What’s better than spending hours and hours with CSS
trying to get images and text to center properly? Not [Jim], but he did notice that
Most fractals are recursive, and CSS rules can be applied to HTML objects that have already have rules applied to them. It’s not quite recursion, because there’s no way to dynamically generate HTML with CSS. However, with just a few tags, [Jim] can generate one level of a Pythagoras Tree. This method requires placing tags in the HTML for every level of the tree, greatly limiting the cool factor. That’s easily remedied by a few CTRL+Cs and CTRL+Vs.
Web scraping is the act of programmatically harvesting data from a webpage. It consists of finding a way to format the URLs to pages containing useful information, and then parsing the DOM tree to get at the data. It’s a bit finicky, but our experience is that this is easier than it sounds. That’s especially true if you take some of the tips from this web scraping tutorial.
It is more of an intermediate tutorial as it doesn’t feature any code. But if you can bring yourself up to speed on using BeautifulSoup and Python the rest is not hard to implement by trial and error. [Hartley Brody] discusses investigating how the GET requests are formed on your webpage of choice. Once that URL syntax has been figured out just look through the source code for tags (css or otherwise) that can be used as hooks to get at your target data.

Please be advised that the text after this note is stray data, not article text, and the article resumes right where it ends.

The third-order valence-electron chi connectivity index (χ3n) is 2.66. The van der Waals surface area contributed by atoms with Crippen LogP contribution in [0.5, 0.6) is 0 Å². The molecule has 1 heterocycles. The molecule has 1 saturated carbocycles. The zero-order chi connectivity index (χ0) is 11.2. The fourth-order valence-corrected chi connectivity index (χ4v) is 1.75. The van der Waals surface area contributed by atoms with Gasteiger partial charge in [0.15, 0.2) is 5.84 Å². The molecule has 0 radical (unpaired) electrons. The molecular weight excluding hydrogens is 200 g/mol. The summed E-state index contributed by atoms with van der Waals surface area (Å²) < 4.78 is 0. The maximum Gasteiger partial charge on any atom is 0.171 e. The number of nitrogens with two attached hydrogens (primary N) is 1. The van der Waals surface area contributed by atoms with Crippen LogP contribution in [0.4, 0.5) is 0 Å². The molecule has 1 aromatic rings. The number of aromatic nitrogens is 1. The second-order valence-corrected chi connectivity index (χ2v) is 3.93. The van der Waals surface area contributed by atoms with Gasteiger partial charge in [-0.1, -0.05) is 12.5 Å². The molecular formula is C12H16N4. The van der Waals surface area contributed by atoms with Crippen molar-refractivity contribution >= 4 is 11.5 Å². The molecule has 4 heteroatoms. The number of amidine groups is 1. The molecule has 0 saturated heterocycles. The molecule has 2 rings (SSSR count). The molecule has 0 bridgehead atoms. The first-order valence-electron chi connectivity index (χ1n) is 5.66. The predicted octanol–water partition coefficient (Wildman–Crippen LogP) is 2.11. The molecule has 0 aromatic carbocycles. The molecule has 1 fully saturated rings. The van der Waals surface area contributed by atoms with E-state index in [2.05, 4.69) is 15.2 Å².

So what can this be used for? A lot of things. We’d suggest reading the Reddit comments as there are several real world uses discussed there. But one that immediately pops to mind is the picture harvesting [Mark Zuckerburg] used when he created Facemash.
Ever since Hack a Day first emerged on the scene in 2004, the site’s design has been pretty consistent. The black background with its green and white text, while a bit dubious looking at work, is fine by me. For others however, the site’s design is a constant eyesore both figuratively and literally. [James Litton] is one of those readers, and he wrote in to share a tip that helps him read up on the latest hacks without killing his eyes.
[James] uses Firefox to browse the web, so he whipped up a small Greasemonkey script that tweaks Hack a Day’s style sheet once it reaches his browser. His script inverts the background while changing a few other items, making for a much more comfortable read. Overall we found the change to be pretty reasonable, but go ahead and judge for yourself – you can see the before and after screen shots in greater detail on his site.
[James] also points out that the script should work just fine in Chrome, for those of you who prefer that browser instead.
So if your eyes are a bit on the sensitive side, feel free to grab his script and customize away – I don’t think we’ll be changing the theme any time soon.
Why settle for the standard home icon on your browser? If your home button brings you to hackaday.com, why not make the icon reflect that destination? This hack is quick and simple. We’ll take you through it using Firefox 3 and the default theme with standard sized icons. Continue reading “Firefox CSS hack: change navigation icons”